Start in Panjim and end in Mahabalipuram! With the in-depth cultural tour South Indian Odyssey, you have a 24 day tour package taking you through Panjim, India and 12 other destinations in India. South Indian Odyssey includes accommodation in a hotel as well as an expert guide, meals, transport and more.
In and around PanjimGoa is a small state with a strong Portuguese influence, thanks to the 400-odd years of occupation. Today, Goa is a tropical gem with stunning beaches, verdant rice paddies, rugged lush forested hills and spice plantations. There is a very strong Christian influence - played out most obviously in the historic sites of Old Goa, and in the sheer volume of churches dotted around the state. With its most infamous claim to fame being the incorruptible body of St Francis Xavier (on show once every 10 years), Goa is also famed for its hippy past and these Our tour begins at 12 midday for a short tour briefing before heading out to visit Old Goa, an atmospheric relic of a once great Indo-European city.? This evening we go out for dinner at one of the quaint Portuguese-Goan restaurants in Panjim.
This morning we will have a comprehensive Goan/Indian cooking class with lunch to introduce you to the finer points of Indian cusine in general and the wonderful vagaries of Goan specialities in particular. In the later afternoon, we have a walking tour to explore the winding streets of the old Portuguese quarters of Fontainhas and Althino. Fontainhas, said to take its name from the Fountain of Phoenix spring, which stands near the Maruti Temple, is the larger of the two districts, comprising pastel-shaded houses that head up Altinho hill. The land here was originally reclaimed in the late 18th century by a returning self-made Goan, known as ?the Mosmikar?, so-called for the riches he had amassed during a stay in Mozambique. ?The oldest, and by far the most atmospheric, Portuguese-flavoured districts of Panaji are squeezed between the hillside of Altinho and the banks of Ourem Creek, and make for attractive wandering with their narrow streets, overhanging balconies and quaint air of Mediterranean yesteryear. ?The huge Cathedral of Our Lady of Immaculate Conception is the centerpiece of Panjim town and we will pop in there for a visit as well. ??There are a multitude of excellent Goan restaurants and we will have dinner at one of them or at our hotels charming Verandah Restaurant.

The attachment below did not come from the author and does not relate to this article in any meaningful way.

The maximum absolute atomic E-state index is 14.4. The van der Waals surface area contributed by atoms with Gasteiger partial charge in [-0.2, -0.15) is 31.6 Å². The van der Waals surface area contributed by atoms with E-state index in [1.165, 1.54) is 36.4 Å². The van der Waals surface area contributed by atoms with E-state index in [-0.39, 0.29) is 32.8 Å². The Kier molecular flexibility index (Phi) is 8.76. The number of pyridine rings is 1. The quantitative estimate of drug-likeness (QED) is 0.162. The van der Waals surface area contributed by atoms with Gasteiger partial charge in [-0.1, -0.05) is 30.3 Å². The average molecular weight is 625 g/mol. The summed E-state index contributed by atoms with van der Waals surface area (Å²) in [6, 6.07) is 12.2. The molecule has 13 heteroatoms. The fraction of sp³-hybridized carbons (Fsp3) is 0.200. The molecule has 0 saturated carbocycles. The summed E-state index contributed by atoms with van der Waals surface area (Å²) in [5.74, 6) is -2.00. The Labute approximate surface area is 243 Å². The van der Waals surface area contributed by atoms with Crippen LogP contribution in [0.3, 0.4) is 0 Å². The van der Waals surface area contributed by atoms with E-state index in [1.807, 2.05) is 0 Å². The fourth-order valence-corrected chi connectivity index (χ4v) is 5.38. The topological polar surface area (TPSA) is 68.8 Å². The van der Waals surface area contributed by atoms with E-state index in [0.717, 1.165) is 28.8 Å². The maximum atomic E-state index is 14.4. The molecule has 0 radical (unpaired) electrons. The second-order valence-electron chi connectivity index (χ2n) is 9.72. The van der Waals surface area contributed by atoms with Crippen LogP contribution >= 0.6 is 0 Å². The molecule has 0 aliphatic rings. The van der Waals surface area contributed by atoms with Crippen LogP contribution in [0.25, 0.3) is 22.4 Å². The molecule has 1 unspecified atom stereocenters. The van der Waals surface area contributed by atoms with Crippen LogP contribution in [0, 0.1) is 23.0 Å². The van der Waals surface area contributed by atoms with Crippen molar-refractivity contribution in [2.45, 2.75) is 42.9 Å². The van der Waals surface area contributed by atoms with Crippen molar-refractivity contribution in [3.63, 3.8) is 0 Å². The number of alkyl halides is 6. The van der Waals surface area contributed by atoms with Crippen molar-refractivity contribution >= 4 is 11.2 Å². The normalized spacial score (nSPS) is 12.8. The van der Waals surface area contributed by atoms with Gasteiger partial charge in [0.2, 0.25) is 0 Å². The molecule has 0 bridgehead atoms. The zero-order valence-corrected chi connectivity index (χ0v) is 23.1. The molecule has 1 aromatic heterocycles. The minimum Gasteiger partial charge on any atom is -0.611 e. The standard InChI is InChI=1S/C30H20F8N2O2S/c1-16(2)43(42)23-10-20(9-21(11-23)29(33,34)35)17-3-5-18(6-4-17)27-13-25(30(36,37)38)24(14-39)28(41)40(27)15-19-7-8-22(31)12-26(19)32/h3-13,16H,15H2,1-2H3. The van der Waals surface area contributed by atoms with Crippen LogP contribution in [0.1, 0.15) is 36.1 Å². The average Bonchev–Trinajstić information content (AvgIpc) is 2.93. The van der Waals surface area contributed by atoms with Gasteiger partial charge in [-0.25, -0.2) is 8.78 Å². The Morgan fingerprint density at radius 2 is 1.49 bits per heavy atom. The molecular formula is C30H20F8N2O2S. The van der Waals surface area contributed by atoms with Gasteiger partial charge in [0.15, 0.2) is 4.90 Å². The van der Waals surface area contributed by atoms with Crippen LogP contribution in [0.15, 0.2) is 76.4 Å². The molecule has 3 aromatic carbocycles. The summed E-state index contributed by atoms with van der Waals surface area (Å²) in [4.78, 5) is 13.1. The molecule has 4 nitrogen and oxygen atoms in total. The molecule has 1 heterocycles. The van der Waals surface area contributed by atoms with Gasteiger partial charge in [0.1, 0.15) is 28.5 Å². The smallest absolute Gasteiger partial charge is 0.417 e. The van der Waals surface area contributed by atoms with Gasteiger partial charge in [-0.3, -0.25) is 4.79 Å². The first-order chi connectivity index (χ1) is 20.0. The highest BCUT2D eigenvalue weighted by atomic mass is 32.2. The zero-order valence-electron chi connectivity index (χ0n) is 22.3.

An early train awaits us so we will take a packed breakfast from our hotel for the journey. We embark the train and leave Panjim, arriving into nearby Hospet from a journey up the western Ghats through beautiful jungle and past stunning gorges and waterfalls. Food is sold on the train so our lunch will be whatever takes your fancy from the lunch wallahs, We arrive mid afternoon and we have time to enjoy the relaxed ambience and marvelous sights of Hampi. Once buzzing with a population of nearly half a million, Vijayanagar was the capital of one of the largest Hindu empires in Indian history. After being sacked by Muslims in 1565, the city fast went into decline. Now a World Heritage site, there are 58 protected monuments around these fascinating ruins. The entire area encompassing 26 square kilometres is made all the more exotic with its boulder-strewn landscape softened by paddy fields and banana plantations, creating a quite magical atmosphere. Our hotel has a pool and a spa as well as a good bar and we relax before dinner which is at our hotel.
After breakfast at our hotel we head for the UNESCO World Heritage Vittala Temple Complex. The 16th-century Vittala Temple stands amid the boulders 2km from Hampi Bazaar. Work possibly started on the temple during the reign of Krishnadevaraya (r 1509?29). It was never finished or consecrated, yet the temple?s incredible sculptural work remains the pinnacle of Vijayanagar art. The ornate stone chariot that stands in the courtyard is the temple?s showpiece and represents Vishnu?s vehicle with an image of Garuda within. Its wheels were once capable of turning. We then take a walk along the river and go for a coracle boat ride towards Hampi town centre. We will have lunch at a restaurant in Hampi and afterwards we will explore the Royal Enclosure, where we visit ruins of various monuments including palaces, stepwells and bathing tanks. We return to our hotel at the end of the day where we can swim or have a massage before drinks and dinner.